Welcome to Barbie's pink heaven - or hell

Barbie has had countless outfits and accessories since she was born in 1959. But yesterday Barbie's Dream House opened in Berlin with some unofficial additions - police guards and topless protesters brandishing burning crosses.

The life-sized plastic mansion, dubbed "Hell in Pink" by its critics, welcomed its first visitors amid vitriolic protests from groups including women's-rights group Femen, who denounced the project as sexist propaganda.

The giant pink house dominates a 2500sq m site near Berlin's Alexanderplatz square and includes a Barbie cupcake kitchen and pink catwalk for girls to model Barbie clothes.

The project is the brainchild of Austrian entrepreneur Christopher Rahofer, who designed the house on licence from the doll's American producers, Mattel.

"This is just about having fun - it is a toy-world dream house that we bring to life," he insisted.

Michael Koschitzky, leader of Berlin's left-wing Occupy Barbie Dream House group, was among scores of protesters demonstrating outside. "This place sends the wrong message," he said. "We think that there is more to women than Barbie cliches which focus on the kitchen, make-up and clothes."

The protesters were unable to prevent a steady stream of parents and their eager daughters from filing past an enormous pink fountain in the shape of a high-heeled shoe to get inside.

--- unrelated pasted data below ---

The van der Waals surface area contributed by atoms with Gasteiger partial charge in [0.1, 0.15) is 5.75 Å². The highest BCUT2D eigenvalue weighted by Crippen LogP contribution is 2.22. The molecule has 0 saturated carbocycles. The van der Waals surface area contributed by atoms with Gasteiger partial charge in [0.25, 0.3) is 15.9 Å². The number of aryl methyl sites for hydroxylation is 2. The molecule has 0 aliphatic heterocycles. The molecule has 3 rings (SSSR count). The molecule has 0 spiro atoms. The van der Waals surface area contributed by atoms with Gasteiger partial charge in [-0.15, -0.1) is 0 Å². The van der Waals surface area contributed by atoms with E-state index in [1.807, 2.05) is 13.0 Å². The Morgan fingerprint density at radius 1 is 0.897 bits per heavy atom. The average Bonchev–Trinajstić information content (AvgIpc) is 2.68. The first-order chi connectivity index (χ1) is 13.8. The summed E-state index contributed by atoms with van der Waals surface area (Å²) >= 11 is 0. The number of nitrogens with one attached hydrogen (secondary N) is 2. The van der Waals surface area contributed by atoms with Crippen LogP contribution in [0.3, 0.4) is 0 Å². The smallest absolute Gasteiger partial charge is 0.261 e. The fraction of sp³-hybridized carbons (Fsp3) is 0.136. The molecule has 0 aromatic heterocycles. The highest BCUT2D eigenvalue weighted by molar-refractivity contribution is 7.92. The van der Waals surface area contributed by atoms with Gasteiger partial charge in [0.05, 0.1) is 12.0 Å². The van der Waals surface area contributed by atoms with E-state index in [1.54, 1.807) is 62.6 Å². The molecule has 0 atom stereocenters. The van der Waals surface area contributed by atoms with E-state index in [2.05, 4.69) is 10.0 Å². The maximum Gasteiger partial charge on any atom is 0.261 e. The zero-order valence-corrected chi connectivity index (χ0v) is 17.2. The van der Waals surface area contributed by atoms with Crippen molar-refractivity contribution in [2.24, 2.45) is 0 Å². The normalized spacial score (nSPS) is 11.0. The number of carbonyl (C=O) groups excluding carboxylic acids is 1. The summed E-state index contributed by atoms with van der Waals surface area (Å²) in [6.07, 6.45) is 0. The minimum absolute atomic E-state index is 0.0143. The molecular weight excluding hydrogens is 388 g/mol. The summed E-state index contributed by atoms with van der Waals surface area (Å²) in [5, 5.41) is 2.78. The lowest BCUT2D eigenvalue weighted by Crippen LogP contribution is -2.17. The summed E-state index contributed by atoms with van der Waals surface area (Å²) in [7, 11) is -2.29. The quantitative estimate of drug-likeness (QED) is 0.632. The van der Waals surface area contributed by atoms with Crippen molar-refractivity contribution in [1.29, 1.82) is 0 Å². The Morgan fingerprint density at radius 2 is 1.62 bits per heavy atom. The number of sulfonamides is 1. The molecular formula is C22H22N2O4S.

Once in they were asked to part with a €12 ($19) entry fee and a further €10 if they wanted their daughter to take part in the fashion show. Seventy-two blonde Barbie dolls clad in different pink outfits stood in line behind glass to greet the visitors.

The Barbie brand was mercilessly reinforced via images of the pristine doll, accompanied by her siblings Skipper and Chelsea, which flashed up on to video screens at every turn.

Only Ken, Barbie's male partner, was missing. But he soon appeared in the cupcake kitchen, where girls were making virtual treats while multicoloured plastic cupcakes rotated above their heads.

Through a window, Ken could be seen hard at work acting out the German suburban dream as he polished an already gleaming pink vehicle which looked suspiciously like an open-topped VW Beetle. Dream House guides stood around dressed in black with the word "Friend" in large letters on the front of their T-shirts.

The main attraction was the Barbie wardrobe and dressing area where more "Friends" helped apply make-up and dressed the girls in Barbie costumes.

Outside, Sandra Grether, a leading member of Pinkstinks, a group which campaigns against gender stereotyping, was indignant. "Are women worth no more than their appearance?" she asked. Celine and Nadine Weise, aged 9 and 11, appeared unperturbed. "We thought it was great," said Nadine. "The walk-in wardrobe was best," added her sister.

- Independent

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